GOP: The Gay Old Party?

posted at 2:15 pm on February 3, 2011 by Jazz Shaw

With CPAC 2011 almost upon us, plenty of discussion has taken place over who will or won’t be attending. CPAC is something of a litmus test in the conservative community, particularly when we are gearing up for a presidential election. Since one bone of contention – at least for some – has been the inclusion of GOProud as a sponsor, Liz Mair composed a rather thoughtful analysis of the best fit for gays and lesbians in the Republican Party and the conservative movement in general.

The entire essay is worthwhile, but it boils down to a couple of key points. The first deals with the fallacy that gay voters are some sort of homogenous group which only cares about – as Liz terms it – “the gay stuff.”

Let’s just get it out there: A lot of people think gays and lesbians are naturally and should be liberal/Democrats because—wait for it—gay people only or mainly care about what I shorthand term “gay stuff.” You know, gay marriage, gay adoption, and so on and so forth. And then, just as you have within the straight population, there are people who think marriage is nice, and want gay relationships recognized but also think hey, you know what’s equally or more important? Killing terrorists, stopping ill-conceived policy like Obamacare, and not being spent-and-taxed to death.

Yes, it’s true: A lot of gays and lesbians do have concerns about the continued existence of the estate tax; concerns about the threat and potential spread of Islamic fundamentalism; concerns about the negative effects of Obamacare; concerns about our screwed up tax system, which takes too much money out of people’s pockets. You know what you typically call people with those kinds of concerns, no matter whether they are attracted to guys or girls and have boobies or not? You call them Republicans, conservatives, center-right, right-leaning libertarians, or some variation thereof.

The second part is a bit more tricky, and raises the question of whether or not the Democrats truly are more supportive of “the gay stuff” aforementioned, and precisely how out of line the GOP is. Liz points out that the positions of Barack Obama and George W. Bush on the gay marriage question were virtually identical. She also provides some background on the voting records of some big bad conservatives – along with several prominent Democrats – where votes on “the gay stuff” are concerned and delivers more than a few facts which may come as a surprise to some readers.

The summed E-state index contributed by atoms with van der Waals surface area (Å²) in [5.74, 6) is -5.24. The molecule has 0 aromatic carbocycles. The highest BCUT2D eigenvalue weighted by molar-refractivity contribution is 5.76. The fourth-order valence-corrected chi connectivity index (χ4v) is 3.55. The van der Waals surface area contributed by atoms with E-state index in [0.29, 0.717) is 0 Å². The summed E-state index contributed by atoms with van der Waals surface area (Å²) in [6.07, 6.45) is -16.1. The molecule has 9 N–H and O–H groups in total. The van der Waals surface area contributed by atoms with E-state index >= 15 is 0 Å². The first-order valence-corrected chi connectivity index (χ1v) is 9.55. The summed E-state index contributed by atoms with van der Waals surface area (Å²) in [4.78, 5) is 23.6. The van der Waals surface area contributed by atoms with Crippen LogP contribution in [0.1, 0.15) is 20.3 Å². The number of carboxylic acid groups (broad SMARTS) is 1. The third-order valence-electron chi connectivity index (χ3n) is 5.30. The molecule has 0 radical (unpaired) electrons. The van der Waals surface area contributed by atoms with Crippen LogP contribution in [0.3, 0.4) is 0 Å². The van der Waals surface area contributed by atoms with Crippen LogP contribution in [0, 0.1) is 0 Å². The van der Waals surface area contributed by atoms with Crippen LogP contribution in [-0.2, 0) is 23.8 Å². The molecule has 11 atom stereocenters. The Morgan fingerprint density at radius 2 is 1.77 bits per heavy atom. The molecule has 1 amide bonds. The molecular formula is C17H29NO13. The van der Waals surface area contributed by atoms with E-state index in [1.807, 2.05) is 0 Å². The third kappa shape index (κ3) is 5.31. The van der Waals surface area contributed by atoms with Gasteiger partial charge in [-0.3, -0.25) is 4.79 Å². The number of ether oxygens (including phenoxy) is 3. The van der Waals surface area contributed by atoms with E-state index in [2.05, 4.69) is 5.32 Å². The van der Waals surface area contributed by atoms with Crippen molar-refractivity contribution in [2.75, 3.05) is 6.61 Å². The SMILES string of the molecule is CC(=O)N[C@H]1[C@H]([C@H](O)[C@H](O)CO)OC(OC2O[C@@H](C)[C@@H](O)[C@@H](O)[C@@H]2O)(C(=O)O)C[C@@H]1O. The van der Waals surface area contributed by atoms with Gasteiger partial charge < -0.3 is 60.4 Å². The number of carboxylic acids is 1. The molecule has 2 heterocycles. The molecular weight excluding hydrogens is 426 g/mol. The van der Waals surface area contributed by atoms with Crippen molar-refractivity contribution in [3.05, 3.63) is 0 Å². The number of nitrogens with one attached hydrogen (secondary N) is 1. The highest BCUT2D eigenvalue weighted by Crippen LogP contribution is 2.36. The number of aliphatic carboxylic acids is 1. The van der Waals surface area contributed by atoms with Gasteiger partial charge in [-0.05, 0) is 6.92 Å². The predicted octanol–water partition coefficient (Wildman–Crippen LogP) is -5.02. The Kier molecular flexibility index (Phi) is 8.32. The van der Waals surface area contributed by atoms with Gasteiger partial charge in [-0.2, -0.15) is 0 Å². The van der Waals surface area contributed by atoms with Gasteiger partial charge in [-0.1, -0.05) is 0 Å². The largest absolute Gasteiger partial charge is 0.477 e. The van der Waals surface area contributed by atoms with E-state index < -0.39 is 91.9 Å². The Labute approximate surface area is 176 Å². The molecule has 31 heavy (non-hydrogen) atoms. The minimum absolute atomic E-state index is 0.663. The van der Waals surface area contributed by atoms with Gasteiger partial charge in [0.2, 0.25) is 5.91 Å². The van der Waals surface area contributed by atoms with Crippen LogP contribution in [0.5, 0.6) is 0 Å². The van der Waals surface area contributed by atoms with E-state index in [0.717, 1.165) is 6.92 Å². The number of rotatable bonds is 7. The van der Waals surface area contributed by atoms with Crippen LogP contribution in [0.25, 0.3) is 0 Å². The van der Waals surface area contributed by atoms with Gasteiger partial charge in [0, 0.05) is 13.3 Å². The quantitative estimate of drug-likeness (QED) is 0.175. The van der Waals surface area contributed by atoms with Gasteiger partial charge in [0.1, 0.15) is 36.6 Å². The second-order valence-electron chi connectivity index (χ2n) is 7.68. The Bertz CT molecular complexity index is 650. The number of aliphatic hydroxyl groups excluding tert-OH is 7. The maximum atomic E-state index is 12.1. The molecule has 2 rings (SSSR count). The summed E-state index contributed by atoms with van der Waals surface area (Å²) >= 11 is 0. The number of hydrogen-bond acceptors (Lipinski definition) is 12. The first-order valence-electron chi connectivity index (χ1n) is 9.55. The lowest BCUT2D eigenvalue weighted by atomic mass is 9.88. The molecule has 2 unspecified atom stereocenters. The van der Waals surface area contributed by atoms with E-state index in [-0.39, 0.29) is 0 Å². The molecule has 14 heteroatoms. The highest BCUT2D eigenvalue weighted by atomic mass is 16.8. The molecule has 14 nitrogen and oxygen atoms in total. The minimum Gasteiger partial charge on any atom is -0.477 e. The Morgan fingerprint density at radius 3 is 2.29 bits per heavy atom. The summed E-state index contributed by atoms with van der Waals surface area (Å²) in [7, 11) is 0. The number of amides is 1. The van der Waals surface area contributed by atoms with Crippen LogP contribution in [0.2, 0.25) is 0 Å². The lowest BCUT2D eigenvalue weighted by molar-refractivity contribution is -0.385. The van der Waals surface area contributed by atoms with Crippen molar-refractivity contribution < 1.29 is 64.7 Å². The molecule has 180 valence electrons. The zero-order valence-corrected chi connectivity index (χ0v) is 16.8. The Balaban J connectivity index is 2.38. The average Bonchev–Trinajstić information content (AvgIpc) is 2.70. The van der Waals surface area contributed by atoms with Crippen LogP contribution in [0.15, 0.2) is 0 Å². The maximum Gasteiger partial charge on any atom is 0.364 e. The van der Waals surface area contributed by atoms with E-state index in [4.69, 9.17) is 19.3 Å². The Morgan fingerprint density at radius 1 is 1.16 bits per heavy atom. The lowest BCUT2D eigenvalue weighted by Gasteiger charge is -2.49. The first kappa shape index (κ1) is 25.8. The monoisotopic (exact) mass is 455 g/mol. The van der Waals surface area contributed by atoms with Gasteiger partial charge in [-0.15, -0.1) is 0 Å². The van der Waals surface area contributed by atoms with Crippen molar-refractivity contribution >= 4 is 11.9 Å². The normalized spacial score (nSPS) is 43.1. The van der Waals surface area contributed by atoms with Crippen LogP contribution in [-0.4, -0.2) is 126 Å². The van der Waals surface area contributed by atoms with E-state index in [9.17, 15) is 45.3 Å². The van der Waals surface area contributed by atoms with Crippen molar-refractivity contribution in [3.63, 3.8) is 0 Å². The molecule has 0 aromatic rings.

For me, trying to lump any group into one party or the other seems a futile effort. I’m reminded of a woman who contacted me during our last election, and still stays in touch with me to this day. She had seen my candidate at a press conference and though she was a Democrat, being very concerned over skyrocketing unemployment and debt, was impressed. But she closed her initial note to me with a disturbing comment.

Please, please, please tell me he’s pro-choice.”

It wasn’t an unreasonable question since we have a lot of pro-choice Republicans in the Northeast, but it was not the case with my guy. Being in New York, I kept my pro-life Republican candidate from discussing abortion any more than was absolutely necessary. But I was forced to admit to her that he opposed the procedure. This led to a lengthy discussion where I explained that the vote of a single member of the House on such matters probably wouldn’t be a significant factor in the long term since any legislation proposed along those lines would probably wind up being tossed to the judicial branch anyway.

In the end, she informed me that she had indeed voted for my candidate, but noted that our discussion would prompt her to keep voting for Democratic presidents in the future so they nominate Supreme Court justices. I considered it a win, since she had previously voted a straight Democratic ticket anyway.

The point here, similar to what Liz Mair has demonstrated, is that there is certainly room in the conservative movement – and the Republican Party – for voters who agree with a broad swath of other principles even if they disagree with what we might assume are their “single voter” key issues.

Welcome to CPAC. The tent is looking a little bit bigger, and it’s hard to argue that this is a bad thing.

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